Whether the rats you are homing are rescues, a suprise litter from a female you took in, or babies you have carefully planned, you will want to ensure that they go to the very best of homes. A home needs to fulfil your expectations as to what environment and care they are willing and able to offer. Remember, these are your rats, and they deserve an excellent life once they leave the safety of your own home. There are many ways to protect them and ensure that your involvement with them continues throughout their lives.
Advertising your rats
In order to home your rats you will need to make suitable groups of people aware that they are available. Even before babies are born you can begin the process of finding excellent homes for them. There are a number of ways that you can let prospective new owners know about your rats.
Word of mouth
Word of mouth can be a great way of finding homes for your kittens. This can take many forms be it talking to people at rat shows or on internet forums. Information about your litter can reach not only the people you talk to but also their friends who are looking for rats.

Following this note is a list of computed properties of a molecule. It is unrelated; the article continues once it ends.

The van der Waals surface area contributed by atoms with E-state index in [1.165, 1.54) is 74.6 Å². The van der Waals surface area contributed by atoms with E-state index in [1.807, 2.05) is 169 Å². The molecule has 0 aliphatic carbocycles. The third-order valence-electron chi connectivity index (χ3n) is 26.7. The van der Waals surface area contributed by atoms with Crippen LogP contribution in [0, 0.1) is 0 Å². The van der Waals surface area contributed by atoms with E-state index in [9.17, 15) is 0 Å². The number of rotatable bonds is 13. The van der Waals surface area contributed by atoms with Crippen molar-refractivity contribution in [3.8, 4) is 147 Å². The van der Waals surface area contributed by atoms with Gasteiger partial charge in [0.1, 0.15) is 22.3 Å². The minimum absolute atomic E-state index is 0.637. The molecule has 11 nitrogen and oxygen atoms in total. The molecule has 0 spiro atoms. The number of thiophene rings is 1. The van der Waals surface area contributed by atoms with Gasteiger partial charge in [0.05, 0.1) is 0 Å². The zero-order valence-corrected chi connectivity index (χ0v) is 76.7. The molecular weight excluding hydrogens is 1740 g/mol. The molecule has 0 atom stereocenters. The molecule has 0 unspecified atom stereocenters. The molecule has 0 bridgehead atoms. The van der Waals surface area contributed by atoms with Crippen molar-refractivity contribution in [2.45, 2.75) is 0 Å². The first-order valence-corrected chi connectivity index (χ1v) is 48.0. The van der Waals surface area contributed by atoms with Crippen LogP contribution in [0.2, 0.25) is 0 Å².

A personal website
There is little doubt that the internet now plays a large part in the rat world and it is often the first place many people will look when wishing to acquire new rats. Try setting a website up for yourself stating who you are, and with details and photographs of your kittens/adults who are looking for new homes. Alternatively if you are friends with any breeders who already have their own website why not ask them if they would be willing to raise the profile of your rehomes.
Rat club resources
This varies from club to club but many have specific kitten lists, websites, forums and newsletters where you can advertise rats that need a new home.
There are online lists for the advertisement of rats needing homes. The main example for rats is Find A Furry. Details of how to get your rats listed are available at the site.
Some online communities (like this one) allow the advertising of rescues and some rehomes.
Shop windows, vet surgeries, pet shops (that don't sell animals) are all local places that you could consider advertising you rats. As always you will need to be vigilant in checking prospective owners prior to homing. Ask lots of questions and try and visit them to see the environment they live in and the cages they will keep the rats in.
If you end up needing help to rehome your rats you may decide to approach a dedicated rat/rodent rescue. Examples of excellent rescue organisations are Pet Rescue UK and Cavy Rescue.